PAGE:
ATLANTA (AP) — The Georgia General Assembly convenes today for its 2024 regular session, and all eyes are on whether Republicans will support a further expansion of health care for low-income adults under the state’s Medicaid program. House Speaker Jon Burns expressed interest in the idea, while Lieutenant Governor Burt Jones said he is open to considering it. Governor Brian Kemp, a Republican, has advocated for a more limited expansion of coverage. With last year’s unfinished business still on the table, this legislative term could see swift action on bills that came close to passing. Educational vouchers are expected to be prioritized for resolution.
As this year also marks an election year for representatives and senators, lawmakers may pursue measures that appeal to their supporters and win them votes. With the state’s coffers flush, there is potential for further pay increases for public employees and teachers, as well as a push for additional income tax cuts by Republicans.
Among the top issues likely to arise during the 40-day session are discussions around lawsuit limits. Governor Kemp aims to make it harder for people to file lawsuits and receive large legal judgments. Caps on noneconomic damages were implemented in 2005, but the state Supreme Court ruled them unconstitutional in 2010. Commercial property owners, apartment owners, and the trucking industry are among the groups advocating for limits on lawsuits.
Election law is another contentious subject after years of ongoing debates in Georgia. Partisans may introduce measures clarifying the State Election Board’s legal authority to investigate Secretary of State Brad Raffensperger’s handling of post-election audits following President Joe Biden’s victory in 2020. Some lawmakers questioning the election results are seeking a bill to review paper ballots and investigate claims of counterfeit ballots. Secretary Raffensperger has requested funds to allow voters to verify their ballots’ computer codes, while others propose outlawing the use of codes or reintroducing manual ballot marking.
Senate Republicans plan to propose a bill that eliminates the Georgia Supreme Court’s requirement to approve rules for a commission to discipline and remove state prosecutors. This comes in response to the court’s ruling that it lacks the authority to do so, resulting in the commission not being operational. Some Republicans want the commission to take action against Fulton County District Attorney Fani Willis for indicting former President Donald Trump. Critics argue that these measures aim to control prosecutors and create a bias favoring prosecution, while supporters argue that district attorneys have an obligation to prosecute.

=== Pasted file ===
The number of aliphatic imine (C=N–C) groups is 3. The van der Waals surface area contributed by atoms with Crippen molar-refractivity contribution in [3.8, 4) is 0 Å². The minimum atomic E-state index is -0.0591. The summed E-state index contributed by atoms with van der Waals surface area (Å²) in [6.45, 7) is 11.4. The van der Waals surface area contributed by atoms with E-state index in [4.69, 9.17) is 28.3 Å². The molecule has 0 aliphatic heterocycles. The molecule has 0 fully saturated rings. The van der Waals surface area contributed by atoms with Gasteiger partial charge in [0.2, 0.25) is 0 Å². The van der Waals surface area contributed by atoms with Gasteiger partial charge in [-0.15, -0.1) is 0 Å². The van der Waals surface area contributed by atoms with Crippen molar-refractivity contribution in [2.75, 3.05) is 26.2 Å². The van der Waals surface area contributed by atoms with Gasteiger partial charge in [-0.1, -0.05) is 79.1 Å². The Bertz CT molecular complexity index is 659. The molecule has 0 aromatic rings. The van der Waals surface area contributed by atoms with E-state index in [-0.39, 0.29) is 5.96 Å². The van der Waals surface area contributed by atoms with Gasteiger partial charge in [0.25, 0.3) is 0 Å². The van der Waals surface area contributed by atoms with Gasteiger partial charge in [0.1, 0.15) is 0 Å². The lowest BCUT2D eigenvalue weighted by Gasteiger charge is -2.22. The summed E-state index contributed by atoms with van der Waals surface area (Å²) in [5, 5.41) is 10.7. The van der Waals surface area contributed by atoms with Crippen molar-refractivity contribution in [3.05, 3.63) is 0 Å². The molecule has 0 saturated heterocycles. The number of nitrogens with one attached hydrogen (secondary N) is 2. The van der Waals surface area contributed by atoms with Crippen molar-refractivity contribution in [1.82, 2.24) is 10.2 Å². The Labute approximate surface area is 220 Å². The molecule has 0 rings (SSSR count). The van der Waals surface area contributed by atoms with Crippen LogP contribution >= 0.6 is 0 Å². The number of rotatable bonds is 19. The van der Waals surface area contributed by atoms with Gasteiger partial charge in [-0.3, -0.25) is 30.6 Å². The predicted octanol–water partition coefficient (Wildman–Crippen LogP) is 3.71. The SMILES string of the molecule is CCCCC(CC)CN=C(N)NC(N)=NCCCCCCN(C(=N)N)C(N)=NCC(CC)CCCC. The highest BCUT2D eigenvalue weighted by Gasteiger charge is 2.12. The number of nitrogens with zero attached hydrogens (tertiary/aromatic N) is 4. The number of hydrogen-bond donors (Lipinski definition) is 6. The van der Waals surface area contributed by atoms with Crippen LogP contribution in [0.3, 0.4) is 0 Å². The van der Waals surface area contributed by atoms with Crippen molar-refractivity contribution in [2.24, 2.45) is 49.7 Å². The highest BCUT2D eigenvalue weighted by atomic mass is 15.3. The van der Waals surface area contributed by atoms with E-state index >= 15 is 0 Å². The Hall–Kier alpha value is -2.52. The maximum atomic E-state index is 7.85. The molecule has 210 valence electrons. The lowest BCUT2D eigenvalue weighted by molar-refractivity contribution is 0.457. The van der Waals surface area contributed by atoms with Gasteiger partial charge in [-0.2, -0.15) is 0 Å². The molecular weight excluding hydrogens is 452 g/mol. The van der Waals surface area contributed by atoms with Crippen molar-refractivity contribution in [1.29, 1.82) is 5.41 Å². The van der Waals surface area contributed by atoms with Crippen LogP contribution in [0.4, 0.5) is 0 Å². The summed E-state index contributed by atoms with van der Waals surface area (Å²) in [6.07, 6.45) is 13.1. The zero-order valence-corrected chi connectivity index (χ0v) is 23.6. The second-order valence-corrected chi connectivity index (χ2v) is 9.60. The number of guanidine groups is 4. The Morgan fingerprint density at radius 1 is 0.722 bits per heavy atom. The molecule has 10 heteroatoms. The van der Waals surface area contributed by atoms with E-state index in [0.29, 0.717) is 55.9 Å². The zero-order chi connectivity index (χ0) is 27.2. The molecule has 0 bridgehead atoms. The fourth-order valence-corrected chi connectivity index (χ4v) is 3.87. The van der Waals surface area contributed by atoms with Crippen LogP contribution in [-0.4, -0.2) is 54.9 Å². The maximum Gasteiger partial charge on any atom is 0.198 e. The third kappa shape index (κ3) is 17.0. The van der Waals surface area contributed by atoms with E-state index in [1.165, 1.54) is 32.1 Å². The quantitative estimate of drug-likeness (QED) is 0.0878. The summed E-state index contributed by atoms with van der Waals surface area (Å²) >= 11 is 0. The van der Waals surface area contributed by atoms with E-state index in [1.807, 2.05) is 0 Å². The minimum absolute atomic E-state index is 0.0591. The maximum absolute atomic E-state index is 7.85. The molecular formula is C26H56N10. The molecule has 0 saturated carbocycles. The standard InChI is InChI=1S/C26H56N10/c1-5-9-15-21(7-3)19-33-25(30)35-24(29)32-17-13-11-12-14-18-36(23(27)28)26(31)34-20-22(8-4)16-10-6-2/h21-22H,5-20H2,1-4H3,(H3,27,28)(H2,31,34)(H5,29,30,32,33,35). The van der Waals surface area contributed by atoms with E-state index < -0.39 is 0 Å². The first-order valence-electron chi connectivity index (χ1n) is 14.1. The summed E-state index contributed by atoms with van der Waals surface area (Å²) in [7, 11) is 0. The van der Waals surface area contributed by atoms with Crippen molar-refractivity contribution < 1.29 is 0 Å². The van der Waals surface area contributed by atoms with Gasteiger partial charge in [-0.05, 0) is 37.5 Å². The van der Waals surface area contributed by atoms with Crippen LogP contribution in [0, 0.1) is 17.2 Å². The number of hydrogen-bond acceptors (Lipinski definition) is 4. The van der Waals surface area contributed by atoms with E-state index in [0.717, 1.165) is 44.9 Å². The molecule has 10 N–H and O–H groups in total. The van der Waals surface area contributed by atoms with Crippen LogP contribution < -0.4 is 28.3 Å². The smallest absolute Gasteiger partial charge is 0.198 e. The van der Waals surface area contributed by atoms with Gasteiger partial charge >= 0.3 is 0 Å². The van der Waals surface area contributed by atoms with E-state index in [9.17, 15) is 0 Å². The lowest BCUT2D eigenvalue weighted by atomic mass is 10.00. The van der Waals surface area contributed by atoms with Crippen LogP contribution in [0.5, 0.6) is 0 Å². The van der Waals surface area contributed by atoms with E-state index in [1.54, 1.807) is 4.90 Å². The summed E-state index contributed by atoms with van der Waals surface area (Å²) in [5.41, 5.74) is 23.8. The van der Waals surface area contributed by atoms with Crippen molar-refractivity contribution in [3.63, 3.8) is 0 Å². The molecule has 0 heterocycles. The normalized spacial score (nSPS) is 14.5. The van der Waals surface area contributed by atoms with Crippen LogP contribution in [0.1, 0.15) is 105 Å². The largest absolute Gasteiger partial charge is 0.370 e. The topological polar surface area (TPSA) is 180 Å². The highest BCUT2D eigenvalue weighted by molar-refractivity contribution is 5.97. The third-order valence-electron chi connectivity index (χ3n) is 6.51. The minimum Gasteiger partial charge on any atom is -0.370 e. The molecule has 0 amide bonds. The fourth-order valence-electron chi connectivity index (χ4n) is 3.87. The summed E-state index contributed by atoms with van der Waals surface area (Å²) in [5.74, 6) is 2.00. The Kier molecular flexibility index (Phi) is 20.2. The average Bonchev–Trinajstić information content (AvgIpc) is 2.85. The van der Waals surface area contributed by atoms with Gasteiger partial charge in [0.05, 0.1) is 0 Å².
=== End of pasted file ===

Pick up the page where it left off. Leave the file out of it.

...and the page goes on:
A bill to define antisemitism in Georgia law faced delays in 2023 due to debates over the exact wording. Strong Republican support for Israel amid its conflict with Hamas, coupled with increasing pressure, has renewed calls for a definition. Supporters believe that a definition would aid in identifying hate crimes and illegal discrimination against Jewish people, while critics warn it could limit freedom of speech, particularly regarding criticism of Israel. Evangelical Christian leaders have encouraged Georgia lawmakers to adopt the International Holocaust Remembrance Alliance’s definition of antisemitism.
Mental health advocates anticipate a focus on increasing funding for raising wages, payments to service providers, and the availability of crisis beds. Legislative action may also be necessary to address the backlog of pretrial mental health evaluations for individuals accused of crimes.
In the realm of social media, Georgia might join other states in requiring parental permission for children under 18 to create social media accounts. Efforts to implement such restrictions have faced legal challenges in other states. Additionally, there are debates surrounding the impact of threats and other social media activity on schools’ functionality.
As the Georgia General Assembly begins its 2024 session, the primary focus is on potential Republican support for expanding health care for low-income adults under Medicaid. Other key issues expected to be debated include lawsuit limits, election law, prosecutor discipline, defining antisemitism, mental health, and social media restrictions for minors. The outcome of these discussions will shape the legislative priorities and policies for the state in the coming year.